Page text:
As for casting this little rod, I was surprised at how easily it laid out 35-40 feet of line (an accomplished caster could have done so farther). It should be noted that all of my fly rods are late generation graphite rods: fast action stuff. To that end I was leery that the Pygmy would be ill-suited to my casting stroke. I was more than pleasantly surprised at how quickly the rod loads and recovers and I can honestly say that I didn’t have to alter my casting stroke much at all to throw tight loops accurately. To put a label on it, because fly anglers like to do so, I would suggest that the Pygmy is on the faster side of medium.  Perhaps even medium-fast. Whatever the case, being on the short end of the stick was a good place to be. Being fiberglass, the rod does flex and the tip feels sensitive. I can see that presenting a dry fly with finesse would be easy and playing large fish would certainly be a thrill with this little beauty. But one must remember that while the rod is unusually small and may feel delicate, it IS a 4 wt rod and up to tasks greater than the size of the rod might suggest. As Mr. Vance says, the Pygmy is a glass rod with a graphite background.

The 2-piece blank of mysterious origins is a honey mustard yellow, with brown and black thread wraps holding stainless steel chrome guides firmly in place. The wood used for the reel seat is blonde Israeli olive wood and the grip is high grade Portuguese cork.  The whole package is very classy to look at; the construction flawless. Each Pygmy is signed by Steve Vance and assigned a production number: this particular rod is numbered 0021.

Advantages of the Pygmy over a longer rod are many, given that it can still stand toe to toe with longer sticks in practical fishing situations:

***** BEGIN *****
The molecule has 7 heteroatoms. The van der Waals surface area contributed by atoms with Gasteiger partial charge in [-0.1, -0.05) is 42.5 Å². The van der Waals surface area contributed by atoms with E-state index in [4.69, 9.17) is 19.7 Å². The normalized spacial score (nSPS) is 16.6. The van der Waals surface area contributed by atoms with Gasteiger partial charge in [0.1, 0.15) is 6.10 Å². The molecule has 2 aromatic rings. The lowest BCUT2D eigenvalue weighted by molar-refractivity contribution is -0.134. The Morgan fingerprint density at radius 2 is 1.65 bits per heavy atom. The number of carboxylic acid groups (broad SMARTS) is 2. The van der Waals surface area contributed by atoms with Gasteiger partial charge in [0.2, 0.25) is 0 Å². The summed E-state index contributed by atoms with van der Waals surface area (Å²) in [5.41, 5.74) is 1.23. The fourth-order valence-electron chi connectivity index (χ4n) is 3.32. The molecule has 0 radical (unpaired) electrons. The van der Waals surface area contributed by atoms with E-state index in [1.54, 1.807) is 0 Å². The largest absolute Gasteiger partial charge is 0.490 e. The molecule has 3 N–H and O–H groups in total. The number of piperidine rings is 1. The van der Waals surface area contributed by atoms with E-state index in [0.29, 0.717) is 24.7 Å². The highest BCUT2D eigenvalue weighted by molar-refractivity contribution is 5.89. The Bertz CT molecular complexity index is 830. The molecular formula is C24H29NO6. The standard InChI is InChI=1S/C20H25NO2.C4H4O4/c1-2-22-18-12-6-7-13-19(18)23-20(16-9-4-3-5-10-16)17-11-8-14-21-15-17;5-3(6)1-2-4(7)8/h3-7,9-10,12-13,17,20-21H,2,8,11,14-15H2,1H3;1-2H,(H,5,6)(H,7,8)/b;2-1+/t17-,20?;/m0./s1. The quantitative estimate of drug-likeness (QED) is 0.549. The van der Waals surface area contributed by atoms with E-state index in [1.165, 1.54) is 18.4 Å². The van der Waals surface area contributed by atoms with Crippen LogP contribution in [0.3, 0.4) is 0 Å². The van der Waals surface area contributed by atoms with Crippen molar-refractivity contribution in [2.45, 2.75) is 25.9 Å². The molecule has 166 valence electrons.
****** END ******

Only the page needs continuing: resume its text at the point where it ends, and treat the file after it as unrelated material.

• Stringing up the rod is a snap because even someone as vertically-challenged as myself can thread the line through the tip guide without having to stand on a milk crate or lay the rod horizontal.
  • The Pygmy is very manageable when walking through doorways (or down a brush-lined trail).
  • When the wind blows, and it nearly always does when fly fishing, the short rod would be much less negatively affected than “normal” length rods.
  • The Pygmy wouldn’t take up much room in a boat or float tube.

The above-mentioned points suggest that this might be a perfect rod for kids for the very fact that it’s so totally not cumbersome. When you propose the purchase to your CFO, remember to tell them that this is for your child: that seems to gain purchase approval much more easily than if one making a selfish acquisition. The CFO need not know that once you get the Pygmy in your hands the last thing you’ll want to do is give it to your kid!

Since there are only 5 more Pygmy blanks available, one would be prudent to contact Scandalous Sticks and place their order today (they sell for $400). There may be only 4 left after I ask Mrs. UA if I can have one for myself.